Spotify Strikes Its San Francisco HQ As a consequence of Security Considerations

Spotify has terminated its office lease and moved its San Francisco headquarters to another part of town because of safety concerns about crime and drugs near its former headquarters, the San Francisco Chronicle reports. With the move, the Swedish music streaming service also gave up a controversial payroll tax break that enabled its move to the Mid-Market corridor in 2013.

Two former employees who spoke to the Chronicle on condition of anonymity said a Spotify employee was punched in the face by a homeless man last year and that some workers did not feel safe due to open drug dealing, visible poverty and high crime rates in the area.

The Chronicle's report ends with a quote that perhaps further clarifies the decision. One of the former employees also noted that the Swedes who moved to San Francisco to work at the music streaming company were “not used to the homeless crisis in San Francisco.”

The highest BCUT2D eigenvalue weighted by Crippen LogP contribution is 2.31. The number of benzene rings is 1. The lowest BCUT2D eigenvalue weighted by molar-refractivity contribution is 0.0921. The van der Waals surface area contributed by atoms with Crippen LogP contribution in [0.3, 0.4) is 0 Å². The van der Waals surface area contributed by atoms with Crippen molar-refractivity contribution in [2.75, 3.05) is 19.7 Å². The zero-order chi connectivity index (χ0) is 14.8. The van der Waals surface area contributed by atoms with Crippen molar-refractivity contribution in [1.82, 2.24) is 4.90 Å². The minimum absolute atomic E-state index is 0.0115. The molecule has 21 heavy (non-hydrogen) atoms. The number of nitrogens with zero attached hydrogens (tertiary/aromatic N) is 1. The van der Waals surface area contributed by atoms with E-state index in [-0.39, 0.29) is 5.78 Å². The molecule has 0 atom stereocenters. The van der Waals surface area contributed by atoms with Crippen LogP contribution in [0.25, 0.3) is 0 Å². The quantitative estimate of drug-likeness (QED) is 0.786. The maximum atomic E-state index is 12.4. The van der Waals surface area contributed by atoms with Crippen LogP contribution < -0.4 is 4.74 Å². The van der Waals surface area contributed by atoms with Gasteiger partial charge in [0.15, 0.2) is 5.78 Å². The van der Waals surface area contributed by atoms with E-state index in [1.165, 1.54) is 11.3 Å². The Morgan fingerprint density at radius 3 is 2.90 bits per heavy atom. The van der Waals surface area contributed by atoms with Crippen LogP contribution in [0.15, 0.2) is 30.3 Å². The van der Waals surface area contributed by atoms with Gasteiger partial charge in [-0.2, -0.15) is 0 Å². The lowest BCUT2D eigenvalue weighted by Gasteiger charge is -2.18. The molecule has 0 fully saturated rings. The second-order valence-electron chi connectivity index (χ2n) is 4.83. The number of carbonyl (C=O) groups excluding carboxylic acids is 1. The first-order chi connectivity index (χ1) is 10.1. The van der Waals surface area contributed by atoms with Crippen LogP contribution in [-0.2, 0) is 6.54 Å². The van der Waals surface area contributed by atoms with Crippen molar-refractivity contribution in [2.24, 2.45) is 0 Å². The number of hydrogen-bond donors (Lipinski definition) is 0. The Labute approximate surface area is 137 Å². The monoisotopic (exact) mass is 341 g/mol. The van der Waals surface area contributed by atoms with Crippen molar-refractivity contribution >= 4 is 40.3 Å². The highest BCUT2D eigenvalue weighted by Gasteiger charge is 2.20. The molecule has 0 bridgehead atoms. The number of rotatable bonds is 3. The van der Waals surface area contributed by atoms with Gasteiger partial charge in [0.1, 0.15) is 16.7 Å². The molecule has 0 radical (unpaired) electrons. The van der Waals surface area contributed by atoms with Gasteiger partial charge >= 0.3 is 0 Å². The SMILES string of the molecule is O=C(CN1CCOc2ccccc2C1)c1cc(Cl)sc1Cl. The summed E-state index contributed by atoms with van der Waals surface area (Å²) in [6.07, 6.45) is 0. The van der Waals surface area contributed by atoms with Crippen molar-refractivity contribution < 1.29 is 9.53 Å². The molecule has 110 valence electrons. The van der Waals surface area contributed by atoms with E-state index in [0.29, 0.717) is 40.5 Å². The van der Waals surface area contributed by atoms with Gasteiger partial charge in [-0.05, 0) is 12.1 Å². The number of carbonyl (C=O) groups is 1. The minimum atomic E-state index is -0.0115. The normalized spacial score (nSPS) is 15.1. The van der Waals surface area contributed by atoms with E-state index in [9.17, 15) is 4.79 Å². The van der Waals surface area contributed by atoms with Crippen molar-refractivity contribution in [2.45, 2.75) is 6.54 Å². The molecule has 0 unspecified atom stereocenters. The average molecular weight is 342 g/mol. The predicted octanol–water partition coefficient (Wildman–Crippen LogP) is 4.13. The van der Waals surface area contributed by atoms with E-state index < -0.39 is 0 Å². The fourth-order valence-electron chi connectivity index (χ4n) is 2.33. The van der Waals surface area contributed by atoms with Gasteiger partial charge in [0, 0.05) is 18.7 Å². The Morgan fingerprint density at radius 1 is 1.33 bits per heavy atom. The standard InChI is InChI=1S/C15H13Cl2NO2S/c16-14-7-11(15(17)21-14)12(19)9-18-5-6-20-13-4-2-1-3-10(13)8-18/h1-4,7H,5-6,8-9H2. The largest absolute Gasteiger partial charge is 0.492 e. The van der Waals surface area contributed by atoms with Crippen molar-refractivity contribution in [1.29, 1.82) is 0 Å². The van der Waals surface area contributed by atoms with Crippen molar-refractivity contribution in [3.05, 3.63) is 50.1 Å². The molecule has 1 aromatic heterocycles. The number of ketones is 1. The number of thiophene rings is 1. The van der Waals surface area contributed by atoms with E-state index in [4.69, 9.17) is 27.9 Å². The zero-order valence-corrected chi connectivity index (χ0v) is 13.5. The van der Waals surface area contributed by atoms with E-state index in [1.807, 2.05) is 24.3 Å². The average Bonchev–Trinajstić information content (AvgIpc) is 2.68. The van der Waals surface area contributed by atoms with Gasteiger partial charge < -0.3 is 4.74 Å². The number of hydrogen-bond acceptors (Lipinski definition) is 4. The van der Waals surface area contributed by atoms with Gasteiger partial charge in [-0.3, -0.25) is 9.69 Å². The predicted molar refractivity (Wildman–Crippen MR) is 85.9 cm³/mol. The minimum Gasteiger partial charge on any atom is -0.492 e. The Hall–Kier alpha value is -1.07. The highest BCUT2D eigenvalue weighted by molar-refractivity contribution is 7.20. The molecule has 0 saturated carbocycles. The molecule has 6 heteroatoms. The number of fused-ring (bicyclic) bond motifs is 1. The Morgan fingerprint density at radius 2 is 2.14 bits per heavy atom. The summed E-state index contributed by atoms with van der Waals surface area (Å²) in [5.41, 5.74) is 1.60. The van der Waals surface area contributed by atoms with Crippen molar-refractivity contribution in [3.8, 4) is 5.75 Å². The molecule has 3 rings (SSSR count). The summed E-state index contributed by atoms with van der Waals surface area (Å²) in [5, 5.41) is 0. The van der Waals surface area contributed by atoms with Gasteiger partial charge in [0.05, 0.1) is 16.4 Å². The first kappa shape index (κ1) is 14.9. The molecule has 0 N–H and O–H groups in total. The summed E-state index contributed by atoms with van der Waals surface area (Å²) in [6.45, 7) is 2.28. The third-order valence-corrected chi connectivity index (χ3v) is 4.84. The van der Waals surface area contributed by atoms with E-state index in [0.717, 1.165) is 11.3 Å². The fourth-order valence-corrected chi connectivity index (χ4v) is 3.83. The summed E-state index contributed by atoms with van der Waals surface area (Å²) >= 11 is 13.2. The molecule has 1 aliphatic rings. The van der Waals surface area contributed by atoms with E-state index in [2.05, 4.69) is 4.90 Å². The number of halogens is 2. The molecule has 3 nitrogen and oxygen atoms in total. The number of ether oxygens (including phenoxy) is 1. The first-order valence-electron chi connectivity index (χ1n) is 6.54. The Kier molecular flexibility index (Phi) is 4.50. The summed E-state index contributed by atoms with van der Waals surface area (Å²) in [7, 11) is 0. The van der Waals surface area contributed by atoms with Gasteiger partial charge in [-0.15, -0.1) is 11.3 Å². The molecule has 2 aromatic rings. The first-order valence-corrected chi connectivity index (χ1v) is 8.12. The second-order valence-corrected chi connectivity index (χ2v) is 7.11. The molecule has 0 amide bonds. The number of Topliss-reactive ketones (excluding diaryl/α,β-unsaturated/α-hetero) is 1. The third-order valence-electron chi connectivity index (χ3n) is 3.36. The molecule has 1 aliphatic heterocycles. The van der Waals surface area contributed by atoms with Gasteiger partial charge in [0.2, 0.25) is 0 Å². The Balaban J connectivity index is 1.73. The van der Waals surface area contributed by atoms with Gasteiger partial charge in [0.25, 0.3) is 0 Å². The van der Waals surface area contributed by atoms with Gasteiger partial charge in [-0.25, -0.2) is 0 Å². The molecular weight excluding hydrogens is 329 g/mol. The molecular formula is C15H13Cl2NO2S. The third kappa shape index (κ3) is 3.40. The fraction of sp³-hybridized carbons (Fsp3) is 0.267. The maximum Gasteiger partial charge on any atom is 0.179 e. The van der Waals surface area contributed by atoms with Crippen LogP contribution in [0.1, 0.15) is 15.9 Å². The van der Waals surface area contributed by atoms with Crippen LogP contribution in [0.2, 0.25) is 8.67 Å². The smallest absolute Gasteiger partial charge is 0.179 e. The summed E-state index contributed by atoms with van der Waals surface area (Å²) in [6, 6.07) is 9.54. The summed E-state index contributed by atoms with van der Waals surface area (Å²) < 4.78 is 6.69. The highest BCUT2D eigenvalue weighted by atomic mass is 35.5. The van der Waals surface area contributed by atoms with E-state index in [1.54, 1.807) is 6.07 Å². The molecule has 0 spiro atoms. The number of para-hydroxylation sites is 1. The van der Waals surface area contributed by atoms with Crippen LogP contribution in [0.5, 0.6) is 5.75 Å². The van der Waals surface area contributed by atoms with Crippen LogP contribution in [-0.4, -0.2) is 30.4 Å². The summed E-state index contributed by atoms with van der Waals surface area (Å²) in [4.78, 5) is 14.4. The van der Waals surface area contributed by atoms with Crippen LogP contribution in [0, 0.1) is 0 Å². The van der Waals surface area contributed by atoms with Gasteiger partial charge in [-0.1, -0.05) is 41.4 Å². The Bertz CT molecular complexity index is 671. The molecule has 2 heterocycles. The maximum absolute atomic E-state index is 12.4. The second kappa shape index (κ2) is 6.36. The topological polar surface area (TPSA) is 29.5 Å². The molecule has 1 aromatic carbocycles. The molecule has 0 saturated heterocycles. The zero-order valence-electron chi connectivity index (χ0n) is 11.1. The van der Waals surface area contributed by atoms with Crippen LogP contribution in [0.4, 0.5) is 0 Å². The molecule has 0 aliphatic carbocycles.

Spotify's new offices are in the heart of the financial district, where there are far fewer of the reasons for moving away from Market Street. Thanks to a controversial tax break offered to a number of tech companies in 2011, other firms lured to move to the mid-market, such as Uber and Twitter, still have offices in the area, as does another company with Scandinavian roots, Zendesk.

This is not the first time an organization has made business decisions based on concerns about safety on San Francisco's streets, particularly Market Street. In early 2018, a medical conference decided to move its biannual meeting to another location, citing that San Francisco's streets were too disturbing due to open drug use and threatening behavior.

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